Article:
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DD Driver

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  1. Yes, I agree bridiem. Change is a fact - especially if you look outside the big classical companies. If a company has a significant contemporary ballet rep. then it might be an idea to train and select dancers that have the ideal physicality for that. This facility and aesthetic can be different from that of the ideal classical dancer. Still can't see this as women struggling to keep up.. More that there is scope for vocational school and artistic directors to broaden their view of what a ballet dancer should look like.The upside is also more diversity. (just trying to make lemonade out of lemons here)
  2. Thank you Sadielou for the report from the trenches! I wish your DC all the best. I found the topic: Investment in the Doing Dance forum helpful after reading the posts in this thread. Really, ballet training is a very dodgy investment. It is better for me to view this training as a 'lifestyle' that we have chosen. It must be positive for her 'overall' development if we continue to pursue this and finance it. That is the test not whether she has a career in it. That is how I want to approach this journey based on what I am learning. Others will see things differently. If my non-dancing DD goes to a job/internship interview and she is told "there is no job" or she is disrespected then I would expect her to stick it out for the experience OR feel free to walk out the door. This is something I wish to instill in my dancing DD too.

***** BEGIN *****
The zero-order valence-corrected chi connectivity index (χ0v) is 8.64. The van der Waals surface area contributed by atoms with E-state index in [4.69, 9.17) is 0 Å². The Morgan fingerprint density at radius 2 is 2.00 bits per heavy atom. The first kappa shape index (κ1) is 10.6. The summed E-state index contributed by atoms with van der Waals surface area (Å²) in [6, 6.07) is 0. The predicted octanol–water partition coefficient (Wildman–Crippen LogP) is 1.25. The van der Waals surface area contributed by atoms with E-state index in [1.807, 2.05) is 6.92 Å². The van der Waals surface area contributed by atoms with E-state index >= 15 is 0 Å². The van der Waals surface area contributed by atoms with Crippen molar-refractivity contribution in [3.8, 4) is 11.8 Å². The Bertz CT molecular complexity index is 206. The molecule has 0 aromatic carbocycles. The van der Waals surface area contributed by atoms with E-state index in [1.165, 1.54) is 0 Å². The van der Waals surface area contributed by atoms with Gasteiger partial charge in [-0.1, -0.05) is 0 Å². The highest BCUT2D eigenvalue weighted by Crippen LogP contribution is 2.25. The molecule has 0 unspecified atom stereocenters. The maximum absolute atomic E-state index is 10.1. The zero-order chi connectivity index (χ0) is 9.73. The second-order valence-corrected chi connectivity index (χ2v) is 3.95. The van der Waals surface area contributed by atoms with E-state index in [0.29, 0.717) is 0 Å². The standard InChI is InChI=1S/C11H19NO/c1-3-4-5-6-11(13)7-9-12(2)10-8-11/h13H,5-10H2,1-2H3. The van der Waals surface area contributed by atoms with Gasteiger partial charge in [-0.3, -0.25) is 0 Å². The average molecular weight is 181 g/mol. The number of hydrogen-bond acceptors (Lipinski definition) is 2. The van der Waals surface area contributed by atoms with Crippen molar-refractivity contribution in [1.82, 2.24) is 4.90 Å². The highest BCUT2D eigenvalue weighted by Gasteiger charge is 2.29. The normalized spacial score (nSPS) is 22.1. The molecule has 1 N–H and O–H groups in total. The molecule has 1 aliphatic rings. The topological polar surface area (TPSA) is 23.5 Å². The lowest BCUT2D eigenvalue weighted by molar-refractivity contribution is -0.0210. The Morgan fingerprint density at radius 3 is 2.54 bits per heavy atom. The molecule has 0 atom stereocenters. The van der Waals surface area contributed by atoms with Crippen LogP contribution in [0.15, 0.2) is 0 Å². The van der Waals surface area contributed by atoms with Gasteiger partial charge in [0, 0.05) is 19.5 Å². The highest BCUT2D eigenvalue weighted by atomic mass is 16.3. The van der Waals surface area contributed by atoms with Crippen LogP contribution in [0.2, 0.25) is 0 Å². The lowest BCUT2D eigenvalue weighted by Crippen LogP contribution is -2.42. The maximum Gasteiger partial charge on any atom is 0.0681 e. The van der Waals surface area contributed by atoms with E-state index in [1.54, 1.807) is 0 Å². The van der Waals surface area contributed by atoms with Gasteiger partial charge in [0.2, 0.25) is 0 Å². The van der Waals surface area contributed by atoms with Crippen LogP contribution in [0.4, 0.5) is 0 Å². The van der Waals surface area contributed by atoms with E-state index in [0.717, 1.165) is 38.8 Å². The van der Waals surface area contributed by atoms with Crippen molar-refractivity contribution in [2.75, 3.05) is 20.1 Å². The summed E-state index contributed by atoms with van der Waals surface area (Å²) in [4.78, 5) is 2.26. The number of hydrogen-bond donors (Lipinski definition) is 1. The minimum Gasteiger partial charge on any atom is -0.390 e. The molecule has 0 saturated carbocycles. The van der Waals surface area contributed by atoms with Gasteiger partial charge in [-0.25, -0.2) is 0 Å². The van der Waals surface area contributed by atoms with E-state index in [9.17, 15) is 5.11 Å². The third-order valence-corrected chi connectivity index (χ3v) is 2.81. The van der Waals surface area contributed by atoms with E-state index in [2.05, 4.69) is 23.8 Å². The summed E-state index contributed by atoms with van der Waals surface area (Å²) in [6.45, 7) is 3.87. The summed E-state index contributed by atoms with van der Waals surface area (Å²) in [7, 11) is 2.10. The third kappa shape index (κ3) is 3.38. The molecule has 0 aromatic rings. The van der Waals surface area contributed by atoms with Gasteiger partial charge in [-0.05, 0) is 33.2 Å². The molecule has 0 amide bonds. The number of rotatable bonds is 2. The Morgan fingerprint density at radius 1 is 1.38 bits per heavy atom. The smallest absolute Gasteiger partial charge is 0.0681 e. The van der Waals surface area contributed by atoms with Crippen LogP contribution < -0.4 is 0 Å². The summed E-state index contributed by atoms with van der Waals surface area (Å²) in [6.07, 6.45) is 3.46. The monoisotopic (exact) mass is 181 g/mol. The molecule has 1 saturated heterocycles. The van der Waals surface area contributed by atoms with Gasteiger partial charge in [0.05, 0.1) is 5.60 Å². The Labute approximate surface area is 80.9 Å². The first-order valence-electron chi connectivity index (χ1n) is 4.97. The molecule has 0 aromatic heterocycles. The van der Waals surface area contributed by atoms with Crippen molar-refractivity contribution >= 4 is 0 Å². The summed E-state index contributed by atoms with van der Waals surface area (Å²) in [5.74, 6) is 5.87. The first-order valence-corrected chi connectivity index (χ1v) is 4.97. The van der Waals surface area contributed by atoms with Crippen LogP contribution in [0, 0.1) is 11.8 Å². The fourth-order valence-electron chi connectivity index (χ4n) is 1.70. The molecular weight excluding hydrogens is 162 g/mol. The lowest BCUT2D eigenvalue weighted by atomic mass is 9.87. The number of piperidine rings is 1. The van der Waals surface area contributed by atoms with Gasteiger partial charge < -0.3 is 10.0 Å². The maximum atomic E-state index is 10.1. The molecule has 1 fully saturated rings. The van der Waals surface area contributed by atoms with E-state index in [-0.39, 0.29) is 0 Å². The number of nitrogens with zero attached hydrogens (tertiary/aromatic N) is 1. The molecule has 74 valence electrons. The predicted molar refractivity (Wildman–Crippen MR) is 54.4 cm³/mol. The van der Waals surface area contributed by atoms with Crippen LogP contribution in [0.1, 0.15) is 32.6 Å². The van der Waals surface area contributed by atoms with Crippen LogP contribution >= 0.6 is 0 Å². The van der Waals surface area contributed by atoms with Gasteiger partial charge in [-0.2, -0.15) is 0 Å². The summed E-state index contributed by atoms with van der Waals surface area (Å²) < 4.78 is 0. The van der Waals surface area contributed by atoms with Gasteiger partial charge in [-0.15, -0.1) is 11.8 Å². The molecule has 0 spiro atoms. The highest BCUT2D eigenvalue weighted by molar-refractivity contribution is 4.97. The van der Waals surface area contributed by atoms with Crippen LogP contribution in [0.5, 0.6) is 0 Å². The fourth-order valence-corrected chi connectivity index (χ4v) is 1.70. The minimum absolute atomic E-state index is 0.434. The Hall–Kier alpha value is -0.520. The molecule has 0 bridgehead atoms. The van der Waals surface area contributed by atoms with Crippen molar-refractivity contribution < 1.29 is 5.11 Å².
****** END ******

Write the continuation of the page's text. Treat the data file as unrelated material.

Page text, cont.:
3. Thanks for this! Great mindset for parents and students. Yes, for my DD, ballet training is a 'lifestyle' that she has chosen and we are - mostly - enjoying the bumpy ride so far. The time and money put into it is not an 'investment'. It would not stack up. Note to self - we do not need a prize at the end.
  4. RBS will be teaching and holding auditions at ARDA's Summer School in December - Brisbane, Australia. ARDA is the Annette Roselli Dance Academy. They posted on their social media, with a more info to follow tag. Probably runs like the Chicago and San Fran auditions in January i.e. where the audition is preliminary and leads to admission to final audition in London
  5. Please excuse my misspelling of Yuri Fateev's name!
  6. I just added a topic to the Doing Dance section: Mariinsky Ballet Ask the Expert YAGP interview Interesting interview with Yuri Fateev of the Mariinsky. He tells the story of Xander Parish at 28:30 which ties in with the video discussed in this topic.
  7. Interesting interview with Yuri Fatee about what the Mariinsky looks for in dancers. He talks about their classical/modern mix i.e. 80/20 or 85/15 at 6:00 on, the Corp being one of the stars of the Mariinsky at 11:40 and the style that is developed over many years of training 14:15 He speaks of Xander Parish's rise to principal at 28:30 which ties in with the video in the topic: Xander Parish Promotion under the Dance News & info section of this Forum.
  8. This was wonderful to watch, thank you! It is so important for young ones to see this. Getting into a great school and company does not mean that you live happily ever after. Xander backed himself and took a big risk in order to grow and continue developing as a dancer.. Also loved hearing about and seeing the massive stage behind the stage at Marinsky and the contrast between the new and old theaters - sigh.